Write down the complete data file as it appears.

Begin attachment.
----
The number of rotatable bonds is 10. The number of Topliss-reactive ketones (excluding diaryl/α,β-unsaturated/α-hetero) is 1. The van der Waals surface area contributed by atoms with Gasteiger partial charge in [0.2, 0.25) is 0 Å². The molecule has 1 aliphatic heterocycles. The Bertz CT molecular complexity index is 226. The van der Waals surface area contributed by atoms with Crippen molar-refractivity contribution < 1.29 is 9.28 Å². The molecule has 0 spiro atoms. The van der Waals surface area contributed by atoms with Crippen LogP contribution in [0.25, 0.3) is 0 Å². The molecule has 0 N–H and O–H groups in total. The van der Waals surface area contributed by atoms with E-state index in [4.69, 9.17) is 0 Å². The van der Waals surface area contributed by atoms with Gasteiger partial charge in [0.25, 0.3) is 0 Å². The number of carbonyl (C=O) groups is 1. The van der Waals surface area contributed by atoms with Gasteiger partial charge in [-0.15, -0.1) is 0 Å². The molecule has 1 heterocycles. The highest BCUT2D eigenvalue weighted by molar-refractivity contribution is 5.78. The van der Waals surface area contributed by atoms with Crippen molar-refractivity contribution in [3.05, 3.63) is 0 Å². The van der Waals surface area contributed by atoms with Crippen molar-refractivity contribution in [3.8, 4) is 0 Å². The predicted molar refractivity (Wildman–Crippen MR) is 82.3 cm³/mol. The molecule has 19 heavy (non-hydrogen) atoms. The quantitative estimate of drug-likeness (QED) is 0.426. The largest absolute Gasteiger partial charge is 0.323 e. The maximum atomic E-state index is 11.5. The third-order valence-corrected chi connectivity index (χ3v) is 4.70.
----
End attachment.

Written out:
The number of rotatable bonds is 10. The number of Topliss-reactive ketones (excluding diaryl/α,β-unsaturated/α-hetero) is 1. The van der Waals surface area contributed by atoms with Gasteiger partial charge in [0.2, 0.25) is 0 Å². The molecule has 1 aliphatic heterocycles. The Bertz CT molecular complexity index is 226. The van der Waals surface area contributed by atoms with Crippen molar-refractivity contribution < 1.29 is 9.28 Å². The molecule has 0 spiro atoms. The van der Waals surface area contributed by atoms with Crippen LogP contribution in [0.25, 0.3) is 0 Å². The molecule has 0 N–H and O–H groups in total. The van der Waals surface area contributed by atoms with E-state index in [4.69, 9.17) is 0 Å². The van der Waals surface area contributed by atoms with Gasteiger partial charge in [0.25, 0.3) is 0 Å². The number of carbonyl (C=O) groups is 1. The van der Waals surface area contributed by atoms with Gasteiger partial charge in [-0.15, -0.1) is 0 Å². The molecule has 1 heterocycles. The highest BCUT2D eigenvalue weighted by molar-refractivity contribution is 5.78. The van der Waals surface area contributed by atoms with Crippen molar-refractivity contribution in [3.05, 3.63) is 0 Å². The van der Waals surface area contributed by atoms with Crippen molar-refractivity contribution in [3.8, 4) is 0 Å². The predicted molar refractivity (Wildman–Crippen MR) is 82.3 cm³/mol. The molecule has 19 heavy (non-hydrogen) atoms. The quantitative estimate of drug-likeness (QED) is 0.426. The largest absolute Gasteiger partial charge is 0.323 e. The maximum atomic E-state index is 11.5. The third-order valence-corrected chi connectivity index (χ3v) is 4.70.